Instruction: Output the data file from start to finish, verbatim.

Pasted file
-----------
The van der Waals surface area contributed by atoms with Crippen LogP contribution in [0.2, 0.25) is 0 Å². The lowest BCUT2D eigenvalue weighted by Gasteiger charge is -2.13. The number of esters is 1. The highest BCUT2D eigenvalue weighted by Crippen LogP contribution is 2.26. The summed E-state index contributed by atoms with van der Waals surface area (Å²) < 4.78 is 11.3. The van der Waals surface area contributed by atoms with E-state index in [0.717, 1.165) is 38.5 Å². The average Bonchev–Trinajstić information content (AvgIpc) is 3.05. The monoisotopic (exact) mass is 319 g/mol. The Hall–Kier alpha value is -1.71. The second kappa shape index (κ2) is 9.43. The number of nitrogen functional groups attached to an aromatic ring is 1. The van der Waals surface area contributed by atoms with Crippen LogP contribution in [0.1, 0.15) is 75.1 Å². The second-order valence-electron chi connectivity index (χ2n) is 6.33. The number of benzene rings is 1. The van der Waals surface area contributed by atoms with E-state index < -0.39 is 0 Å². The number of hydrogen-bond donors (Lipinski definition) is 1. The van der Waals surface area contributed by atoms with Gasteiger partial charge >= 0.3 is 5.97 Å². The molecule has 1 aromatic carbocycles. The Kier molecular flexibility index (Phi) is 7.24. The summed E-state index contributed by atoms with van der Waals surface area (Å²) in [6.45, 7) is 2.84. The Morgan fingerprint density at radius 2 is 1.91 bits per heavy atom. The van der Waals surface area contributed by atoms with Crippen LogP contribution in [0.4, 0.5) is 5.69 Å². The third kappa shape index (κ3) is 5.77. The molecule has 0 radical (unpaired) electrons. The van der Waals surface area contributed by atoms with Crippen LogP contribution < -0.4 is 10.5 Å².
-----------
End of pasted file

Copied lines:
The van der Waals surface area contributed by atoms with Crippen LogP contribution in [0.2, 0.25) is 0 Å². The lowest BCUT2D eigenvalue weighted by Gasteiger charge is -2.13. The number of esters is 1. The highest BCUT2D eigenvalue weighted by Crippen LogP contribution is 2.26. The summed E-state index contributed by atoms with van der Waals surface area (Å²) < 4.78 is 11.3. The van der Waals surface area contributed by atoms with E-state index in [0.717, 1.165) is 38.5 Å². The average Bonchev–Trinajstić information content (AvgIpc) is 3.05. The monoisotopic (exact) mass is 319 g/mol. The Hall–Kier alpha value is -1.71. The second kappa shape index (κ2) is 9.43. The number of nitrogen functional groups attached to an aromatic ring is 1. The van der Waals surface area contributed by atoms with Crippen LogP contribution in [0.1, 0.15) is 75.1 Å². The second-order valence-electron chi connectivity index (χ2n) is 6.33. The number of benzene rings is 1. The van der Waals surface area contributed by atoms with E-state index < -0.39 is 0 Å². The number of hydrogen-bond donors (Lipinski definition) is 1. The van der Waals surface area contributed by atoms with Gasteiger partial charge >= 0.3 is 5.97 Å². The molecule has 1 aromatic carbocycles. The Kier molecular flexibility index (Phi) is 7.24. The summed E-state index contributed by atoms with van der Waals surface area (Å²) in [6.45, 7) is 2.84. The Morgan fingerprint density at radius 2 is 1.91 bits per heavy atom. The van der Waals surface area contributed by atoms with Crippen LogP contribution in [0.4, 0.5) is 5.69 Å². The third kappa shape index (κ3) is 5.77. The molecule has 0 radical (unpaired) electrons. The van der Waals surface area contributed by atoms with Crippen LogP contribution < -0.4 is 10.5 Å².